Charles University academic Ivana Bozděchová has taught Czech and Czech Studies in several corners of the world, including in the United States and in the South Korean capital Seoul. When we spoke, the conversation took in everything from the particular difficulties Czech tends to throw up for English speakers to Czechia to the use of -ová surname endings. But I first asked Ms. Bozděchová about her experiences of teaching at the University of Nebraska in 1990, right after the fall of communism.
How has the Czech language developed over the past four decades? What expressions do we borrow from other languages and which words have fallen into oblivion? These are just some of the question I asked Martin Prošek, the head of the Institute of the Czech language, which has just started to release a new monolingual dictionary of Czech. Its first chapter, containing words starting with the letter A, has just been published in electronic form.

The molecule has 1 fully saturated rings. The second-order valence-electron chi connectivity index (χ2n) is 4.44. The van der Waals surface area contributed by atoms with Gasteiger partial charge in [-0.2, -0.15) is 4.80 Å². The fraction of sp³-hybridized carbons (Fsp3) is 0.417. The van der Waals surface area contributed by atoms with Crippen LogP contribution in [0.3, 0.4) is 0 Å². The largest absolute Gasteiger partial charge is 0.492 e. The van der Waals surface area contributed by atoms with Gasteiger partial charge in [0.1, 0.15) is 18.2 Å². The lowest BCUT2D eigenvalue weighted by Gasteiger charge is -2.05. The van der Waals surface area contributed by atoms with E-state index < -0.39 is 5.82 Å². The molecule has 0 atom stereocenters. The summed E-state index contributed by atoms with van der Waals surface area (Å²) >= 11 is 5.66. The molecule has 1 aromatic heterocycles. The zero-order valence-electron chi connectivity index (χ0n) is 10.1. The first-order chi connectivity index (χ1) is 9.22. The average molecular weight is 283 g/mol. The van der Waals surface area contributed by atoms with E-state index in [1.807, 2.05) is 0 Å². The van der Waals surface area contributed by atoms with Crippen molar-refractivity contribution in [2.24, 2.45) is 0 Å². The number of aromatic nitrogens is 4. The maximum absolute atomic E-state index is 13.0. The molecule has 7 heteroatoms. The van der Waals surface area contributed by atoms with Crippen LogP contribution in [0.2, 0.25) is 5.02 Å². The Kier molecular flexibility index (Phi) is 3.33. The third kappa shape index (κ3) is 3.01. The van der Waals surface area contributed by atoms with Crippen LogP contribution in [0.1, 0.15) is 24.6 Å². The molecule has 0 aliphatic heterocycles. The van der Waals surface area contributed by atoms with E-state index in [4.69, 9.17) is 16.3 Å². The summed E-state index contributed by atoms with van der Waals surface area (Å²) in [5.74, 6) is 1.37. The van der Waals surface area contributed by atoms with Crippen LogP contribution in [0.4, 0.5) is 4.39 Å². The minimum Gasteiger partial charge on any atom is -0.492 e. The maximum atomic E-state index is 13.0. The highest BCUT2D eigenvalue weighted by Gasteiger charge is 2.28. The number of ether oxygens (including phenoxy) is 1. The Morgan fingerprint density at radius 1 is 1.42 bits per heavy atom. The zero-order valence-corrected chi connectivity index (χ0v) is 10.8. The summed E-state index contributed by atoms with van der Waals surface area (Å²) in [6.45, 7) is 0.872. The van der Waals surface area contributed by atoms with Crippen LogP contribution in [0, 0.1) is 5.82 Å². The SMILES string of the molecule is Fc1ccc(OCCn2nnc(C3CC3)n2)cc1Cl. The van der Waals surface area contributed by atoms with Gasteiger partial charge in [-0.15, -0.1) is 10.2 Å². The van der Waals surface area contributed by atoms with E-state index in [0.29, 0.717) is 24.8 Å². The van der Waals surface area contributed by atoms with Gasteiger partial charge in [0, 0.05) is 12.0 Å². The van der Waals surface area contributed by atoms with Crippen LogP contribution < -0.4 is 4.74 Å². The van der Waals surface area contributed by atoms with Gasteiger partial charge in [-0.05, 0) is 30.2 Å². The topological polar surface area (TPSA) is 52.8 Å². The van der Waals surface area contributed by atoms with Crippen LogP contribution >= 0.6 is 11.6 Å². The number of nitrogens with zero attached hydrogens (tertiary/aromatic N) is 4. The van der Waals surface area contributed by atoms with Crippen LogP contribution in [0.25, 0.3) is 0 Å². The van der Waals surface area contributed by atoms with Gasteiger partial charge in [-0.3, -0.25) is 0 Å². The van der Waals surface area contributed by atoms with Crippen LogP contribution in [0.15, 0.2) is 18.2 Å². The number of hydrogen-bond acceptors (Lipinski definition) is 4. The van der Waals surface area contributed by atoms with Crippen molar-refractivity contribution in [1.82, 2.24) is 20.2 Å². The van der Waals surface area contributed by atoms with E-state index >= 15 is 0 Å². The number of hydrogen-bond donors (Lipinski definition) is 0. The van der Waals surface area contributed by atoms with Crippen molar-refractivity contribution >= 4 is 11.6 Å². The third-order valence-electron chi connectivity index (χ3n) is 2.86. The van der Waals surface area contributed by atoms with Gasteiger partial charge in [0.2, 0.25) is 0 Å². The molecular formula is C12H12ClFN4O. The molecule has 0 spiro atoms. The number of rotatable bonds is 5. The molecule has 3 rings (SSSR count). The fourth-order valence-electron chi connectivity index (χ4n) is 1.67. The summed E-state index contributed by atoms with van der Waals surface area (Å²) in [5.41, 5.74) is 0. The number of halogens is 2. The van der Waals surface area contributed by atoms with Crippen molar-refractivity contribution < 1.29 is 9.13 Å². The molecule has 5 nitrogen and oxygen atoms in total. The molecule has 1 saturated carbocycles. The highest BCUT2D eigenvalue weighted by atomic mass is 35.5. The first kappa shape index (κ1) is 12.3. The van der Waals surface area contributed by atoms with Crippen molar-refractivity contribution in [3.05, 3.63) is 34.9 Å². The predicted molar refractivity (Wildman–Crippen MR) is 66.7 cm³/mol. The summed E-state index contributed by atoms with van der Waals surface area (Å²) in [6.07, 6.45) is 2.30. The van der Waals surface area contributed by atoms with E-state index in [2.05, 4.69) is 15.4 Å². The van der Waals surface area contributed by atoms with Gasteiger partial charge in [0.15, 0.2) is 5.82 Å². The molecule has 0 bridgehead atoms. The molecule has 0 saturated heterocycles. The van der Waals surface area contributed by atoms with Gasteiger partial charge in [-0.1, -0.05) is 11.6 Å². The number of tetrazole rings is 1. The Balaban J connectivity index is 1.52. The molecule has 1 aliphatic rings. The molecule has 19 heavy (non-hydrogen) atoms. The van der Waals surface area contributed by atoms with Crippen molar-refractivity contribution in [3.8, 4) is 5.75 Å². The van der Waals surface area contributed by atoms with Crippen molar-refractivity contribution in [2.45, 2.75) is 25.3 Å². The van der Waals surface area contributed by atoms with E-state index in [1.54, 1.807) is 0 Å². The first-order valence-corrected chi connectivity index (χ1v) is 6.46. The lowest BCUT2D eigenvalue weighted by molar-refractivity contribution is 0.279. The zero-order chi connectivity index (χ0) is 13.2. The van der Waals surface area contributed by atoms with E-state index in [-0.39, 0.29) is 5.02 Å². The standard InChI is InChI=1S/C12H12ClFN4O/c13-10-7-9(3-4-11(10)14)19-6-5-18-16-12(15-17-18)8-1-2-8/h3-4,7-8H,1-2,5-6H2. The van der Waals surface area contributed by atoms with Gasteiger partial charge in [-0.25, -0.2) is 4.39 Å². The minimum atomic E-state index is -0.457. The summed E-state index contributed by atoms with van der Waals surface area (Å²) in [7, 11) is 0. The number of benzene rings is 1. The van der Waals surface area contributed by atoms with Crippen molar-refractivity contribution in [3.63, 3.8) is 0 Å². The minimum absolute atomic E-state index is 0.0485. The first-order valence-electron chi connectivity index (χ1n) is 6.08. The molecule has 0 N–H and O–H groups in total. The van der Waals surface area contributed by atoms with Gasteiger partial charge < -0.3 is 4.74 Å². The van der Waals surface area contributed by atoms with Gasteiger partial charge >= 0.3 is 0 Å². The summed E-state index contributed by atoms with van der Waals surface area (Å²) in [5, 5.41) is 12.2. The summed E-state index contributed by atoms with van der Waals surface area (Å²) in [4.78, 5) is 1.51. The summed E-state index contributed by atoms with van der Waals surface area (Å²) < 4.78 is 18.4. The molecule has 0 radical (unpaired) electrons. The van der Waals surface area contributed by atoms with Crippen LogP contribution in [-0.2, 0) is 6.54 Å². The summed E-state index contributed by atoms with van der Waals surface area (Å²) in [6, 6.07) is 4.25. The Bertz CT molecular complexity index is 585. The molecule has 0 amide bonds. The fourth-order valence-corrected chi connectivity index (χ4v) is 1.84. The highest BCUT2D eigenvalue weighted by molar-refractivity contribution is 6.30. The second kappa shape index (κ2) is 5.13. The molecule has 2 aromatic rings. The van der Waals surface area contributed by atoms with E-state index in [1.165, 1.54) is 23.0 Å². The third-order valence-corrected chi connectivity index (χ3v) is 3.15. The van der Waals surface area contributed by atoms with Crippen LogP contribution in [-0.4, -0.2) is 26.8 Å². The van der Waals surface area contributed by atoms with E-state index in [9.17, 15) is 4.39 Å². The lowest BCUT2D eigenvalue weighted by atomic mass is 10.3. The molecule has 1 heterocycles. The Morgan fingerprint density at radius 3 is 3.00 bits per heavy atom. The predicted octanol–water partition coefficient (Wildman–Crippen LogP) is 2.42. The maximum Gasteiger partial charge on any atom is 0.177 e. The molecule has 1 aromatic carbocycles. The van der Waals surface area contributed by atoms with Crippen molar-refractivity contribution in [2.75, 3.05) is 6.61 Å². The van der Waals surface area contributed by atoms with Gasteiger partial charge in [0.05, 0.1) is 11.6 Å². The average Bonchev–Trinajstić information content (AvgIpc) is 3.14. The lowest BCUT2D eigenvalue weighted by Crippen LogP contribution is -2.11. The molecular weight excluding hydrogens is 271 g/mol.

The Institute of the Czech Language at the Academy of Sciences is to start bringing out a new interpretative dictionary of Czech at the turn of the year, Czech Television reported. The first part will deal with the letter A and will only be available online. Other letters are to be added in the coming years, with the authors set to decide at a later date whether to also bring out a print edition. The entire project will be a lot narrower in scope than a previous dictionary of literary Czech published between 1960 and 1971, Czech Television said.
Some 140 students have signed up to Charles University’s Czech language summer school, which is being held this year for the 60th time. The course, which is organised by the Institute of Czech Studies at the institution’s Faculty of Arts, runs from Saturday until 25 August. Students are divided into four levels at the summer school, which also focuses on Czech literature, history and culture and has a rich accompanying programme.
On May 2, 2016, the government of the Czech Republic decided to notify Czechia to the UN as the short alternative of the country´s English name, and on July 1, it was officially entered into the UN databases. Heated discussions preceded this resolution, with many considering the word „ugly“, and with even more erroneously believing that it was to replace „the Czech Republic“. So what´s in the name?